Please Gladys, can I have a haircut?
I’ve been toying with the idea of going back to my bald headed identity which I adopted for a short time at the end of 2004. On the occasion of my 60th birthday, I had my head shaved by my hairdresser as part of the party celebrations. And I encouraged my friends and family to sponsor me in raising funds for ‘Doctors Without Borders’. That was around the time of the Boxing Day Tsunami. My friend Rick and I were able to raise $5,000 for the organisation.
What has caused me to think of undergoing drastic hair measures at this time?
Because in New South Wales we need to shelter in place, Even though we can go out for our basic necessities, hair cuts and treatments are not considered essential services.
How long will we be lockdown? How long will my locks get? Who knows? But I’m guessing another month or two. How long depends on how many of us are vaccinated and how quickly we take up that challenge. Please do get the jab for yourself and for all of our sakes!
I feel so so sorry for my lovely redhead hairdresser, Mel. Her popular New Bar Salon is closed indefinitely, and she still has rent to pay and her family of three kids to support. I know it’s not all about me, but in the meantime, my hair is losing the beautiful lines she created.
Perhaps the lack of salons is a first world problem, but we’re all getting it on all sides. Our kids are now two years into this thing and experiencing being cut off from many of the delights of childhood and adolescence–growing up together. Aged individuals, many of whom live at home or in nursing homes, are isolated from their families and friends at a time of life that is inherently lonely.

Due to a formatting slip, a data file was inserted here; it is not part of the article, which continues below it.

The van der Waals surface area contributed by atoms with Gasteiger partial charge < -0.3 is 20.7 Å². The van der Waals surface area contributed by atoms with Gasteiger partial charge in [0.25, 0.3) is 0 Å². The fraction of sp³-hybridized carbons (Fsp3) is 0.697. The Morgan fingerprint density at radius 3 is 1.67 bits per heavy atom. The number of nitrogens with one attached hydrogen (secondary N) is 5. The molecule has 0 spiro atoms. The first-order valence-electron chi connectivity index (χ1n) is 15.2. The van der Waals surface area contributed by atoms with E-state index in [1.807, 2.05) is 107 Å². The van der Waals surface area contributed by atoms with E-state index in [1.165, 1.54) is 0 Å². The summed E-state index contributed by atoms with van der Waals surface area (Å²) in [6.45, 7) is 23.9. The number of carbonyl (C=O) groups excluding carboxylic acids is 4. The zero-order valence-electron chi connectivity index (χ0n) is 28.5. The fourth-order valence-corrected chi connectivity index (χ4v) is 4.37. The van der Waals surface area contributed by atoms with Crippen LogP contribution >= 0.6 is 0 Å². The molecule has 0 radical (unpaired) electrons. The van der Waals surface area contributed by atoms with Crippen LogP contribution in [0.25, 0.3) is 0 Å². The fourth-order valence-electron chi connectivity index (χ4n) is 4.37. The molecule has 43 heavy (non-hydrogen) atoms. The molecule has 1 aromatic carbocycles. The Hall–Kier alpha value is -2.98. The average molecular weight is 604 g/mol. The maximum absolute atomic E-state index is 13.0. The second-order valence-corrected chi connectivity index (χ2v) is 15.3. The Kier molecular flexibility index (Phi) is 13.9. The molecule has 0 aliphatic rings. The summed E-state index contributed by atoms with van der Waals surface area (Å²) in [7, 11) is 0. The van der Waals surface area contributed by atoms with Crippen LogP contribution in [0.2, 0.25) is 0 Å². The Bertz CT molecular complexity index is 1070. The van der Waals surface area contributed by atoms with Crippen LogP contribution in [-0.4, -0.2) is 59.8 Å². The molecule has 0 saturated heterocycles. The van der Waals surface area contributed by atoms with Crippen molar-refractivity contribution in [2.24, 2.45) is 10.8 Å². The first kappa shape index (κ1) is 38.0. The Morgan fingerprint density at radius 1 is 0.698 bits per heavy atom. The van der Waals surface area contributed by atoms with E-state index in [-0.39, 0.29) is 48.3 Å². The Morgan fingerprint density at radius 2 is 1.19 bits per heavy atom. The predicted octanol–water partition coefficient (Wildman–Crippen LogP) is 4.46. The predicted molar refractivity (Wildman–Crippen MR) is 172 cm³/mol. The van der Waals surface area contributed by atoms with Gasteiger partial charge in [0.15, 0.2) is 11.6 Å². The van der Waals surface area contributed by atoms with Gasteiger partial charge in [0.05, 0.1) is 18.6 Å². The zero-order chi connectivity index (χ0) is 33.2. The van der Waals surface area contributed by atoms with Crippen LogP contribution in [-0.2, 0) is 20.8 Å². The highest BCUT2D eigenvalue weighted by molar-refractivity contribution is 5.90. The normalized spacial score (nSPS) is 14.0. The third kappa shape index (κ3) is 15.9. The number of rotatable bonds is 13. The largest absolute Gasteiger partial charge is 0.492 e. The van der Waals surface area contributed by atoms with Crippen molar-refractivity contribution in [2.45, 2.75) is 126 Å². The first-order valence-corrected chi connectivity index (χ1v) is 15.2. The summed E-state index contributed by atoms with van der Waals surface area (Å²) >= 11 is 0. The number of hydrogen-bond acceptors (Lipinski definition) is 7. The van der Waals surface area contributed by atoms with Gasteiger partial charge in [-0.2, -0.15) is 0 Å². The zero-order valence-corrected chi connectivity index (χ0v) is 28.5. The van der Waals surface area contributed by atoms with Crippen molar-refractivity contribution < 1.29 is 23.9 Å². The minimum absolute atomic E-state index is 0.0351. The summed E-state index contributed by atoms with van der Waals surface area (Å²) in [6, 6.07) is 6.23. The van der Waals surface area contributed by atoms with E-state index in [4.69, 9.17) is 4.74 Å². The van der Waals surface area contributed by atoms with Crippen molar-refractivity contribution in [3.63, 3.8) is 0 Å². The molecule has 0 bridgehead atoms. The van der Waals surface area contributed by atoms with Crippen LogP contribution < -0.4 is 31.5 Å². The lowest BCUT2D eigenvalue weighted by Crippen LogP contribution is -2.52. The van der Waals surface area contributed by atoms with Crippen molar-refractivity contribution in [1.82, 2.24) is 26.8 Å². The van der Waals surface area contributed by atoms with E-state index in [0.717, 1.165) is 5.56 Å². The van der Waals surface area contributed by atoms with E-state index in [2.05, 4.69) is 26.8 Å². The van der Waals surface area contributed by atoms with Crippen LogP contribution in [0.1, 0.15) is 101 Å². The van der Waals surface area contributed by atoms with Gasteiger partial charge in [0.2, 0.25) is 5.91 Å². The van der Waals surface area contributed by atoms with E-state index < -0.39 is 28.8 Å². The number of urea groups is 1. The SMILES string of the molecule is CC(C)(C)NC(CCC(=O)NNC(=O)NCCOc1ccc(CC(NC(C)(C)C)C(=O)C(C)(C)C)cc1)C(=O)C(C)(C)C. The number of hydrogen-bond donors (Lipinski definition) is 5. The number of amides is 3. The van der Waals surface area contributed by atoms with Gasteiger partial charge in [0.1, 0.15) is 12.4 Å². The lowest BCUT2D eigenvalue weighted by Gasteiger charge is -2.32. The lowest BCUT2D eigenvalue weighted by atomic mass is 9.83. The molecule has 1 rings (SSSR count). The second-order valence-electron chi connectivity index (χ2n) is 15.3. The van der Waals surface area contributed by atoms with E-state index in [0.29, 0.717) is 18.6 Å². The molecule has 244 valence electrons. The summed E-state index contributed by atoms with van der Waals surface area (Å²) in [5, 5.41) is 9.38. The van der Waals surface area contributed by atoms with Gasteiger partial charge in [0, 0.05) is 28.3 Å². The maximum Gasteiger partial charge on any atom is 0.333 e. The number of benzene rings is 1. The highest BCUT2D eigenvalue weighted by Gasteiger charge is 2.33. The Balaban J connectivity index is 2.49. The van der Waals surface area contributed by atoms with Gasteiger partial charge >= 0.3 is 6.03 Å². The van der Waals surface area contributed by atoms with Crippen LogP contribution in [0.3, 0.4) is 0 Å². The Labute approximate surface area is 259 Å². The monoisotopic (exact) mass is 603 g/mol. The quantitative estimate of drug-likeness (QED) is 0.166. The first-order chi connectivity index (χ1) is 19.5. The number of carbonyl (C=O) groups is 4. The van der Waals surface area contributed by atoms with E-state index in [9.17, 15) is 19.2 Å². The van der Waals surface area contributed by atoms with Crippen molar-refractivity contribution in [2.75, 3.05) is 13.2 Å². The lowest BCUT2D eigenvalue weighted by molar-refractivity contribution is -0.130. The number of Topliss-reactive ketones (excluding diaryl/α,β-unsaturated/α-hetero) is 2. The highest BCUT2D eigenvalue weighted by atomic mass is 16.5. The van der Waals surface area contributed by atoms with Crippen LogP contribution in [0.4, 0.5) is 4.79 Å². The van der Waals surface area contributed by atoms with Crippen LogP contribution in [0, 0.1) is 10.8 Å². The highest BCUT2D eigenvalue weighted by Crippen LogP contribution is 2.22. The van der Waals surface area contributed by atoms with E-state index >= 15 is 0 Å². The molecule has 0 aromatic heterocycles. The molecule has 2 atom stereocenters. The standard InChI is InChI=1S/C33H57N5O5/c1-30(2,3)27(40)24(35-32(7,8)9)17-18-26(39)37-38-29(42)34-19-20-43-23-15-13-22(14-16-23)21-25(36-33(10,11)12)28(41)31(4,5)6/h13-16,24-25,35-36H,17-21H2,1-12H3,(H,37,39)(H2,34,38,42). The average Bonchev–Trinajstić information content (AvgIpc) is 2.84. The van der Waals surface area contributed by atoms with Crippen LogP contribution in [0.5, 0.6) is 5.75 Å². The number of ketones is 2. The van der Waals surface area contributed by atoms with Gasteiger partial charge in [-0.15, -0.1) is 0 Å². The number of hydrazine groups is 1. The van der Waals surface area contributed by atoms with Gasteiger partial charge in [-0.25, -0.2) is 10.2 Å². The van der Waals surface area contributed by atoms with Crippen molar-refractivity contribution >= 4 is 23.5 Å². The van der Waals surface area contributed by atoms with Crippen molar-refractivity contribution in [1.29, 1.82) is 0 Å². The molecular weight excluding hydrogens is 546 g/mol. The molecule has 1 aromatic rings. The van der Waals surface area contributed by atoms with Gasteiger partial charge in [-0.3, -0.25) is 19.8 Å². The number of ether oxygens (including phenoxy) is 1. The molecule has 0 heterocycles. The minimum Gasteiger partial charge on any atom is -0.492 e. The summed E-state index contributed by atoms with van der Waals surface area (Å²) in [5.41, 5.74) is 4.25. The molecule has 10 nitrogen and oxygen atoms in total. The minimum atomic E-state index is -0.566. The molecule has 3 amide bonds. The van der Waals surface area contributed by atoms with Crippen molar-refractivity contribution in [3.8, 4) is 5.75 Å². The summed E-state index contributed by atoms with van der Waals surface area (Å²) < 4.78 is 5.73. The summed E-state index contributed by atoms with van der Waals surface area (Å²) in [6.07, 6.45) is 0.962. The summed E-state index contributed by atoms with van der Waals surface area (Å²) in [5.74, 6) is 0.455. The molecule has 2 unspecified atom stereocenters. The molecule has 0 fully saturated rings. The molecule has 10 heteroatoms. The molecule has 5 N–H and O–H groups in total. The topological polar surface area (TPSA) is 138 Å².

Learning from the lockdown
Fortunately, the erosion of little freedoms is not impacting our Shedders’ household of six too much. Judy and Heather got out their hairdressing scissors and set up a temporary salon on the deck. IMO, Judy gave Heather as good a haircut as Heather receives at the hands of her professional hairdresser. And like any great salon experience, there was plenty of gossip sharing and laughter.
Against the background of global heating, wildfires, floods, COVID-19, war, and oppression, Australia is truly in a relatively safe bubble. I’m not used to hardship, so the disappearance of things I’ve taken for granted is a wakeup call. It’s made me more acutely aware of the need to take care of those in our communities who are not faring so well.
I try to be in touch by phone each day with at least one person who might be feeling alone. It’s such a simple thing to do: just pick up my phone and call. If someone is hard to get a hold of, it means I just have to work a bit harder to get them.
I’ve also begun running live video yoga classes twice a week. This has had me jump over a huge amount of resistance to technology. And, I’ve discovered that this, too, is not that difficult. What’s difficult is resistance itself.
So, I’m thinking, maybe a number two on Daniel’s electric clippers? What about you, dear readers, how are you faring?